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Re: Usage of standard-display-table in MSDOS

From: Kenichi Handa
Subject: Re: Usage of standard-display-table in MSDOS
Date: Thu, 09 Sep 2010 20:57:27 +0900

In article <address@hidden>, "Ehud Karni" <address@hidden> writes:

> > If you don't like it, you must give up decoding bytes
> > #x80..#x9A into Hebrew chars.  You decode them as raw-bytes,
> > and setup a display table to display them as Hebrew chars.
> > It can be done by this code:

> I think I solved this by using text properties.

Ah, ummm, a kind of dirty hack, but, perhaps it's
unavoidable in your situation.

> It is still unfinished, but it works, and I'll appreciate any comments.
> There are some problems, see at the end.

> Here is what I did (based on your advice).

> (define-charset 'hebrew-MSDOS-binary
>   "Hebrew subset of CP862 (#x80-#x9A) with no-conversion"
>   :code-space [#x80 #x9A]
>   :map (let ((map (make-vector 54 0))
>              (ix 27))
>          (while (> ix 0)
>          (setq ix (1- ix))
>            (aset map (+ ix ix)   (+ #x80 ix))
>            (aset map (+ ix ix 1) (+ #x80 ix)))
>          map)
>   :supplementary-p t)

For that, you don't have to use :map but can use
:code-offset as this:

(define-charset 'hebrew-MSDOS-binary
  "Hebrew subset of CP862 (#x80-#x9A) with no-conversion"
  :code-space [#x80 #x9A]
  :code-offset #x80
  :supplementary-p t)

> (defun hebrew-iso-with-8bit-pre-write (start end)
>        (let* ((text (if (numberp start)
>                       (buffer-substring start end)
>                       start))
>               (beg 0)
>               (end (length text))
>               va)
>            (while (setq beg (text-property-any beg end 'Hebrew 'DOS text))
>                (setq va (aref text beg))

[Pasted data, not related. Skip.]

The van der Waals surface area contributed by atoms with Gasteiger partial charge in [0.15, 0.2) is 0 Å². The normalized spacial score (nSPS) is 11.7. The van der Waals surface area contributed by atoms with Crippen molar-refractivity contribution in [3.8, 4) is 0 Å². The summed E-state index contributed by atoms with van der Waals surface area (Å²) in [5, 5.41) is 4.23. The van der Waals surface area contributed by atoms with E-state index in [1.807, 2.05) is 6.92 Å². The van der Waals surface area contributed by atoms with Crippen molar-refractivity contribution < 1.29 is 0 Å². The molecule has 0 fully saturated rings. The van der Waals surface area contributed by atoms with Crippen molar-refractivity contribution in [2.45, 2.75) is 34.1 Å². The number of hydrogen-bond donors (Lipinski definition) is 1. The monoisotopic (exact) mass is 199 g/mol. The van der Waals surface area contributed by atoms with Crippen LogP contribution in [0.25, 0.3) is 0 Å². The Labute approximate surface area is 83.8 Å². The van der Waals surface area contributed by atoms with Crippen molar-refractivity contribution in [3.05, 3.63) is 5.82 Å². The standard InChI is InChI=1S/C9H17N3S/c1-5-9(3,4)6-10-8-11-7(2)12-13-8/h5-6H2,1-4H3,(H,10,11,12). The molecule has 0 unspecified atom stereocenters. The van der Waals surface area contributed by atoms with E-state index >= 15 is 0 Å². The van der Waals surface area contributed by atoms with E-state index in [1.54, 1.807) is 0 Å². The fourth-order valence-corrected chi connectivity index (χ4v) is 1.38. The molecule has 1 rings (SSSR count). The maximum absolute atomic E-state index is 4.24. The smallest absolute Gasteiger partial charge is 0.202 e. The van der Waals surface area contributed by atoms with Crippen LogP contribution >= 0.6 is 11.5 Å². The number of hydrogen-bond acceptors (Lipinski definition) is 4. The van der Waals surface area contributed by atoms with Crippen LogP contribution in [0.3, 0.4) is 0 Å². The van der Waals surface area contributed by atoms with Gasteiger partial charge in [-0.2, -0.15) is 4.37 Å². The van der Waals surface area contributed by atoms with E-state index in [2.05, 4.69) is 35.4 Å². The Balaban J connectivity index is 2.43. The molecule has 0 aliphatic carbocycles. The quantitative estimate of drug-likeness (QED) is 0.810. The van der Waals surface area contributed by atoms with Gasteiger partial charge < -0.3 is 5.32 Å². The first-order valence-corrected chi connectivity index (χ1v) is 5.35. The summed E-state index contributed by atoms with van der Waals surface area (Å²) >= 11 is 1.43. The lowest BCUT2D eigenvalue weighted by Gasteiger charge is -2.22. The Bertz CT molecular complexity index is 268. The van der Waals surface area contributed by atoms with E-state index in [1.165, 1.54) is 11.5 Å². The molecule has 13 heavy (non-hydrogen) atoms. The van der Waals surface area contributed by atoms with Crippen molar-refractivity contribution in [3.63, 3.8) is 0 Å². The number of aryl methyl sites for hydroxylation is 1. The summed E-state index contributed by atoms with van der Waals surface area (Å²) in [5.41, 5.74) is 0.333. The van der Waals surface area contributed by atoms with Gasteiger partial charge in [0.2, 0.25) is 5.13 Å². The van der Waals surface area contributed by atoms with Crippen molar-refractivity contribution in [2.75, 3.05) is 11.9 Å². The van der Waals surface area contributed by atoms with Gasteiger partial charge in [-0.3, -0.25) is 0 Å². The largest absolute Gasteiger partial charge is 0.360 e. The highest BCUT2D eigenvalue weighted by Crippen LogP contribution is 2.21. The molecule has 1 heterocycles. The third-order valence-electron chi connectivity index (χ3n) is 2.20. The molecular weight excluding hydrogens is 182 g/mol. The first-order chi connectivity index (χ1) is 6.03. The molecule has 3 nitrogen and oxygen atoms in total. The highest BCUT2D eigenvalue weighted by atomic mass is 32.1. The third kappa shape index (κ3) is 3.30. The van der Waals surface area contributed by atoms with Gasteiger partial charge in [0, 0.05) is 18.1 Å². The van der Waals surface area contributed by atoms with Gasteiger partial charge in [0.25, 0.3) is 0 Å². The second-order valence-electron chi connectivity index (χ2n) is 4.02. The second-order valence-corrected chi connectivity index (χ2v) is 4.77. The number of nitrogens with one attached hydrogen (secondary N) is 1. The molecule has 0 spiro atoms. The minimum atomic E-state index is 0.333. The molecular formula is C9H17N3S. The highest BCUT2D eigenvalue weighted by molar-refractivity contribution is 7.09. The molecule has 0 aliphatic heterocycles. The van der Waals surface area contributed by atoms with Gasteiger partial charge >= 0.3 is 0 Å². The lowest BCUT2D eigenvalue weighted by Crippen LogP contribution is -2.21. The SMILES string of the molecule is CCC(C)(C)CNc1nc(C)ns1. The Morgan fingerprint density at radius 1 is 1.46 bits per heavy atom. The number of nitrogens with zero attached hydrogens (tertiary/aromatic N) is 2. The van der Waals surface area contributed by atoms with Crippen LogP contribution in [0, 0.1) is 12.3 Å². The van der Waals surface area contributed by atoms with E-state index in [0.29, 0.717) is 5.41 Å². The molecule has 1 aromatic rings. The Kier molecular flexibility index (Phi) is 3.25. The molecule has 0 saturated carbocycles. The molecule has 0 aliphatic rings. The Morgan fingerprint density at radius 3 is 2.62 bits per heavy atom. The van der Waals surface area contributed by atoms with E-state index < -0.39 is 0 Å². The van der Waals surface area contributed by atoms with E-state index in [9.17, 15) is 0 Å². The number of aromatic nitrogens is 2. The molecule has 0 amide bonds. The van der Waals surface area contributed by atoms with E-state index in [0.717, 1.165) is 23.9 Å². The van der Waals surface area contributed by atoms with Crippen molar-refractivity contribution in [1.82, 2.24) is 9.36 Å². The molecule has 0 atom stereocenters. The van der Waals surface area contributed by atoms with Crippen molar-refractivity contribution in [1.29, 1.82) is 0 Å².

>                (and (>= va #x05D0)                 ;; א
>                     (<= va #x05EA)                 ;; ת
>                     (aset text beg (- va #x550)))
>                (setq beg (1+ beg)))
>            (set-buffer (get-buffer-create " *heb-wrt*"))
>            (delete-region (point-min) (point-max))
>            (insert text)
>            nil))

You don't have to make a working buffer.  You can directly
modify the current buffer because it's already a working
buffer managed by Emacs itself.

> There are some Problems:

> 1. (describe-character-set 'hebrew-MSDOS-binary) exit with error:
>    Wrong type argument: char-or-string-p, [128 128 129 129 130 130 131 131 
> 132 132 ...]
>    The vector is the :map value.

Ah, I'll fix it soon.

> 2. The `:post-read-conversion' function must return a number otherwise there 
> is an error.
>    There is nothing about it in `define-coding-system' documentation.

I'm going to fix the docstring as this.


VALUE must be a function to call after some text is inserted and
decoded by the coding system itself and before any functions in
`after-insert-functions' are called.  This function is passed one
argument; the number of characters in the text to convert, with
point at the start of the text.  The function should leave point
the same, and return the new character count.

> 3. The documentation for `write-region-annotate-functions' has:
>     "The function should return a list of pairs of the form (POSITION . 
>     consisting of strings to be effectively inserted at the specified 
> positions
>     of the file being written (1 means to insert before the first byte 
> written).
>     The POSITIONs must be sorted into increasing order."
>   This did not work at all. I had to use the alternate pathway:
>     An annotation function can return with a different buffer current.
>     Doing so removes the annotations returned by previous functions, and
>     resets START and END to `point-min' and `point-max' of the new buffer.

For this part, I'm going to fix as this:


VALUE must be a function to call after all functions in
`write-region-annotate-functions' and `buffer-file-format' are
called, and before the text is encoded by the coding system
itself.  This function should convert the whole text in the
current buffer.  For backward compatibility, this funciton is
passed two arguments which can be ignored.

Kenichi Handa

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